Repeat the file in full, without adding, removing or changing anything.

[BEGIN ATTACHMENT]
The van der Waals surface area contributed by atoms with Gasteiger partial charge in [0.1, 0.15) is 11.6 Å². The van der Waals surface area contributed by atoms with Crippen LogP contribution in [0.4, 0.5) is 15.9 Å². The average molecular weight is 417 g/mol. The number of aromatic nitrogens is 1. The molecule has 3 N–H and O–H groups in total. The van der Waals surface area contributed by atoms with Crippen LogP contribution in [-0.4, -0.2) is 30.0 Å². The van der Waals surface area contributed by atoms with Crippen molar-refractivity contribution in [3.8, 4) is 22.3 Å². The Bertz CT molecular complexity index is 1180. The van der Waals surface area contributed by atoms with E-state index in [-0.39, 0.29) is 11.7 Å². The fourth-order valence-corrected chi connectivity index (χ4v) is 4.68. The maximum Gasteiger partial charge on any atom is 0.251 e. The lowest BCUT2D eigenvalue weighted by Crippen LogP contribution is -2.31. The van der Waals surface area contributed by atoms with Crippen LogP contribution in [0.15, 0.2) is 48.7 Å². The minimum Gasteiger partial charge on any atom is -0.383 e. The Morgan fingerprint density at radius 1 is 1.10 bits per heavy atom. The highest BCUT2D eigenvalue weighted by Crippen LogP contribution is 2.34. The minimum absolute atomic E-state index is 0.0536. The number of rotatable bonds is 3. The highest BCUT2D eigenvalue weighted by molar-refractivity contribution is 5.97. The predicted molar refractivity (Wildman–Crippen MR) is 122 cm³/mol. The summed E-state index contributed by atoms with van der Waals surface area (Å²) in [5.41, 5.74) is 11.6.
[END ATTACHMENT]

The van der Waals surface area contributed by atoms with Gasteiger partial charge in [0.1, 0.15) is 11.6 Å². The van der Waals surface area contributed by atoms with Crippen LogP contribution in [0.4, 0.5) is 15.9 Å². The average molecular weight is 417 g/mol. The number of aromatic nitrogens is 1. The molecule has 3 N–H and O–H groups in total. The van der Waals surface area contributed by atoms with Crippen LogP contribution in [-0.4, -0.2) is 30.0 Å². The van der Waals surface area contributed by atoms with Crippen molar-refractivity contribution in [3.8, 4) is 22.3 Å². The Bertz CT molecular complexity index is 1180. The van der Waals surface area contributed by atoms with E-state index in [-0.39, 0.29) is 11.7 Å². The fourth-order valence-corrected chi connectivity index (χ4v) is 4.68. The maximum Gasteiger partial charge on any atom is 0.251 e. The lowest BCUT2D eigenvalue weighted by Crippen LogP contribution is -2.31. The van der Waals surface area contributed by atoms with Crippen LogP contribution in [0.15, 0.2) is 48.7 Å². The minimum Gasteiger partial charge on any atom is -0.383 e. The Morgan fingerprint density at radius 1 is 1.10 bits per heavy atom. The highest BCUT2D eigenvalue weighted by Crippen LogP contribution is 2.34. The minimum absolute atomic E-state index is 0.0536. The number of rotatable bonds is 3. The highest BCUT2D eigenvalue weighted by molar-refractivity contribution is 5.97. The predicted molar refractivity (Wildman–Crippen MR) is 122 cm³/mol. The summed E-state index contributed by atoms with van der Waals surface area (Å²) in [5.41, 5.74) is 11.6.